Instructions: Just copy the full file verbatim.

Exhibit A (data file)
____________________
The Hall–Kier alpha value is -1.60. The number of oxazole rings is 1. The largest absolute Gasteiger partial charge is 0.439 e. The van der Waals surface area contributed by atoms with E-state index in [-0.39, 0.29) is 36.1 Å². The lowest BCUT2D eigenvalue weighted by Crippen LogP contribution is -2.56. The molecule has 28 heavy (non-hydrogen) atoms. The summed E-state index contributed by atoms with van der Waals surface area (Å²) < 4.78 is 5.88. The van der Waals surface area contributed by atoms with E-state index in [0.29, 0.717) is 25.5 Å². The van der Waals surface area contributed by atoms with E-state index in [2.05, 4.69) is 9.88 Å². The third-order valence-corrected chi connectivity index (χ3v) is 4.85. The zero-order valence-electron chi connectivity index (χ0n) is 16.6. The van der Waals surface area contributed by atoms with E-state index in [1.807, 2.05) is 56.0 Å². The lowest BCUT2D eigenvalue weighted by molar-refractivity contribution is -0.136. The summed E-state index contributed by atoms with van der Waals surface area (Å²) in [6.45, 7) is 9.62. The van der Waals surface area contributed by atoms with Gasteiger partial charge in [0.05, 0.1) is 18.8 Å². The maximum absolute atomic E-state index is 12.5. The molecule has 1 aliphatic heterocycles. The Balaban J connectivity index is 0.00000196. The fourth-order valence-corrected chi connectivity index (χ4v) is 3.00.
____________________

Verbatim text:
The Hall–Kier alpha value is -1.60. The number of oxazole rings is 1. The largest absolute Gasteiger partial charge is 0.439 e. The van der Waals surface area contributed by atoms with E-state index in [-0.39, 0.29) is 36.1 Å². The lowest BCUT2D eigenvalue weighted by Crippen LogP contribution is -2.56. The molecule has 28 heavy (non-hydrogen) atoms. The summed E-state index contributed by atoms with van der Waals surface area (Å²) < 4.78 is 5.88. The van der Waals surface area contributed by atoms with E-state index in [0.29, 0.717) is 25.5 Å². The van der Waals surface area contributed by atoms with E-state index in [2.05, 4.69) is 9.88 Å². The third-order valence-corrected chi connectivity index (χ3v) is 4.85. The zero-order valence-electron chi connectivity index (χ0n) is 16.6. The van der Waals surface area contributed by atoms with E-state index in [1.807, 2.05) is 56.0 Å². The lowest BCUT2D eigenvalue weighted by molar-refractivity contribution is -0.136. The summed E-state index contributed by atoms with van der Waals surface area (Å²) in [6.45, 7) is 9.62. The van der Waals surface area contributed by atoms with Gasteiger partial charge in [0.05, 0.1) is 18.8 Å². The maximum absolute atomic E-state index is 12.5. The molecule has 1 aliphatic heterocycles. The Balaban J connectivity index is 0.00000196. The fourth-order valence-corrected chi connectivity index (χ4v) is 3.00.